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Posted: November 29, 2009
Predicting the unpredictable to guide future nanoelectronic chip design
(Nanowerk News) Scientists at the University of Glasgow, in collaboration with colleagues from Edinburgh, Manchester, Southampton and York universities, have developed technology which will help microchip designers create future integrated circuits.
As part of a £5.3m Engineering and Physical Sciences Research Council (EPSRC) eScience pilot project called NanoCMOS they have developed simulation tools which take advantage of grid computing to predict how billions of nano-transistors, each with their own unique and unpredictable atomic-scale variations, will perform within a circuit.
The simulations will help tackle the problem of ‘statistical variability’ within transistors which is a major obstacle in the continued scaling of Complementary Metal-oxide Semiconductor (CMOS) microchips in future nano-scale technology generations.
Professor Asen Asenov, who is the principal investigator of NanoCMOS and leads the device modelling team at Glasgow which developed the simulation tools, said: “Nano-scale transistors are at the heart of our computers, mobile phones, cars, TV sets and games consoles chips. They play a crucial role in the UK vision for the digital economy of the future.Professor Asen Asenov
Professor Asen Asenov
“Since their invention in 1947, they have been getting smaller and smaller so that today we can place billions of transistors onto one small sliver of silicon.”
Transistors today have gate lengths of 40 nanometres; by comparison a human hair is around 100,000 nanometres wide. However, the smaller they become, the more atomic-scale imperfections and variations within each transistor become a problem.
Statistical variations between transistors mainly occur due to the random number and position of discrete dopants – chemical spices introduced in the silicon of which the microchips are made to form the structure of the individual transistors.
This statistical variability means that circuits built from billions of transistors with individually-unique properties may not perform as well as expected, despite being manufactured in an identical way.
Prof Asenov said: “If we are to continue to shrink the size of transistors in order to develop ever more powerful circuits, we need fundamentally new approaches to circuit and system design that can take account of the statistical variability.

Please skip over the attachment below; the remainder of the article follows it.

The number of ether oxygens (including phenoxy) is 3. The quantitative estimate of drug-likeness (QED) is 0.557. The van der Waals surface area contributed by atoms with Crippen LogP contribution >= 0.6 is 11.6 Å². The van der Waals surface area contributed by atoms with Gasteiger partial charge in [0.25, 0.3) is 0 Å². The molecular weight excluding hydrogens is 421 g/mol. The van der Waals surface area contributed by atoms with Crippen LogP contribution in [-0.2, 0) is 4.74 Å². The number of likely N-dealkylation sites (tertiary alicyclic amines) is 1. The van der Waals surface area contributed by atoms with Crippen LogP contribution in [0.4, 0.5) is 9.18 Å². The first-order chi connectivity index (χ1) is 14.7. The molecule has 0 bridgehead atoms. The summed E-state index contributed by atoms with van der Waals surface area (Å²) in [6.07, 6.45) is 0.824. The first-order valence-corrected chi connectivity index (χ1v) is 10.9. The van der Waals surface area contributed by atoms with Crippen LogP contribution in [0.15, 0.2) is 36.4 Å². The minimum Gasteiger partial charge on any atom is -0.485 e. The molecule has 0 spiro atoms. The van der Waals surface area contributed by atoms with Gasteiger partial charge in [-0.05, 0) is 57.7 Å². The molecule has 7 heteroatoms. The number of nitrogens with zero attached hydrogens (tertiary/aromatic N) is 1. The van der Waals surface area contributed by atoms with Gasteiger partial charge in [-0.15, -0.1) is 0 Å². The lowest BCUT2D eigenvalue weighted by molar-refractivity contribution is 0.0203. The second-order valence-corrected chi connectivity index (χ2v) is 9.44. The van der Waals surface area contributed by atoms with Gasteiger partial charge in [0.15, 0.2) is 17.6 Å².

“Up until now, Moore’s Law, the prediction made in 1965 by Intel co-founder Gordon Moore that transistor dimensions will scale continuously and the number of transistors that could be placed on a microchip would double every two years, has been the driving force of the chip manufacturing and design industry, but the days of ‘happy scaling’ are over.”
However, Prof Asen Asenov and his team have applied grid computing technology to tackle the problem, in collaboration with leading design houses, chip manufacturers and software vendors.
Using grid computing technology, simulations of huge numbers of microscopically different nano-transistos have been carried out on thousands of microprocessors on networked computer clusters consuming more than 20 years’ of CPU time in a week. As a result the team are able to accurately predict for the first time, using three-dimensional numerical simulations, how billions of microscopically different transistors will perform in future computer chips.
The 3D simulations provide the scientists with information on the statistical distribution of the transistors' characteristics helping to predict how many of the transistors in a silicon chip will work. This information allows the chip designers to design reliable chips out of variable and unreliable transistors.
Results of the simulation of unprecedented numbers of transistors will be presented at the International Electron Devices Meeting in Baltimore in December. Complementary results were also published in the October edition of leading electronics device journal IEEE Transaction on Electron Devices.
Prof Asenov added: “The NanoCMOS project has helped not only to understand, for the first time, intimate details of statistical variability, but also to develop enhanced algorithms that will allow accurate prediction of statistical variability with greatly reduced computational efforts.
“This will be a great benefit, not only to the major semiconductor manufacturers around the world, but also to the vibrant UK chip design industry that is facing the increasing challenges of the modern nano-CMOS technology and design.”
The NanoCMS grid computing technology was developed by the National e-Science Centre at the Universities of Glasgow and Edinburgh and the e-science North West Centre at Manchester University.